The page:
Passengers in the Croydon tram disaster were “flung around” as if in a washing machine after their driver attempted a curve at more than three times the speed limit, a court has heard.
Alfred Dorris, 49, is on trial at the Old Bailey over the derailment at Sandilands in south London on November 9 2016 in which seven people were killed and 19 more were seriously injured.
The prosecution allege Dorris failed to take “reasonable care” of the health and safety of himself and his 69 passengers on Tram 2551 on that day.
In an interview after the crash, Dorris claimed he had become “confused” and “disorientated” but denied he had fallen asleep or suffered a blackout, the Old Bailey was told.
He said it had been a wintry rainy morning when Tram 2551 embarked on its route from New Addington to Wimbledon via East Croydon.
At a sharp left turn on the approach to Sandilands, drivers are instructed to reduce speed to 20 kilometres per hour to safely negotiate the curve, with a sign on the bend confirming it, jurors heard.
But Mr Ashley-Norman said: “The tram … did not reduce speed to 20kph to enable it to take the turn safely. Instead, the tram was travelling at in excess of 70kph when it entered the turn.
“At that speed it could not hope to hold the track. The inner wheels lifted from the track and the tram derailed.
“It tipped onto its side, causing those inside to be flung around as though, as one survivor put it, they were inside a washing machine.
“In a matter of seconds, tragedy was visited upon seven families who were bereaved, and many others who were seriously injured.
“For a want of attention on the part of the driver involved that morning, death and serious injury followed.”
The seven passengers who were killed were Dane Chinnery, Donald Collett, Robert Huxley, Philip Logan, Dorota Rynkiewicz, Philip Seary and Mark Smith.
The court heard there was no dispute that the driver Dorris was responsible for what happened.
Mr Ashley-Norman said Dorris would claim that “environmental and external factors outside his control” relating to the infrastructure around the Sandilands area combined to cause him to become “disorientated”.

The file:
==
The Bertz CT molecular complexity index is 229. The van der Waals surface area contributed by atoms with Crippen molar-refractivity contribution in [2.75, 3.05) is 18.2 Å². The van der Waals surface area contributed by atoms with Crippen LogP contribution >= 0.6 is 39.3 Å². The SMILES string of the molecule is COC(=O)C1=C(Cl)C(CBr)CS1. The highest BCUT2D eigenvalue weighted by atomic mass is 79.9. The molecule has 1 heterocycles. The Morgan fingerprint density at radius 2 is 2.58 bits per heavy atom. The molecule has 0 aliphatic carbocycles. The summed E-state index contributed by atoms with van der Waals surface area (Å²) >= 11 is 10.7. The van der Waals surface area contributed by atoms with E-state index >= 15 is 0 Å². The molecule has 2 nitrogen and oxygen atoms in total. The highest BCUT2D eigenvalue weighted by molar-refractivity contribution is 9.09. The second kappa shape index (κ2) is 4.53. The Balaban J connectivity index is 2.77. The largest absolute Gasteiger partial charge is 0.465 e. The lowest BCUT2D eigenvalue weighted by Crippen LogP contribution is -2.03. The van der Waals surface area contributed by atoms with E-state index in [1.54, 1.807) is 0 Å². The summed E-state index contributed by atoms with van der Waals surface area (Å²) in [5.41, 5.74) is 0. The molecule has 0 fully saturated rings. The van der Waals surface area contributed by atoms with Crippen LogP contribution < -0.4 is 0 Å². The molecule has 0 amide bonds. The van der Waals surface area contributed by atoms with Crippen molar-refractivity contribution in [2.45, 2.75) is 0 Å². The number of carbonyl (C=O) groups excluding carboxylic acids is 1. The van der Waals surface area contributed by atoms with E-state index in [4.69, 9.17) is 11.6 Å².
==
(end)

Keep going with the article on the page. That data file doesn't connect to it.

In his interview after the crash, Dorris said: “I just remember coming over all disorientated like I just weren’t sure, you know, where I was. I was confused and then I got it in my head I was going eastbound towards Lloyd Park direction.
“I was upset, confused, you know, traumatised. I weren’t sure what, to be honest with you, I wasn’t sure what actually happened. It just sort of crept up on me.”
Mr Ashley-Norman told jurors they would hear evidence from sleep experts suggesting Dorris probably had a “micro-sleep”.
But he said the issue was not whether the driver fell asleep, but whether he took reasonable care for the health and safety of his passengers.
He added: “Mr Dorris was not solely responsible for health and safety failures at Sandilands.
Mr Ashley-Norman alleged it was an “accident waiting to happen” as both TfL and ToL failed to do a risk assessment around the possibility of a derailment at the Sandilands junction.
Dorris was described as having an “impeccable” past record and was seen as one of the better drivers.
The prosecutor added: “Though any one of his colleagues might have failed in the same way, nonetheless it was Mr Dorris who failed.”
Dorris, from Beckenham, south east London, denies a single charge of failing to take reasonable care at work under the Health and Safety at Work Act 1974.
The trial at the Old Bailey before Mr Justice Fraser is due to go on for up to five weeks.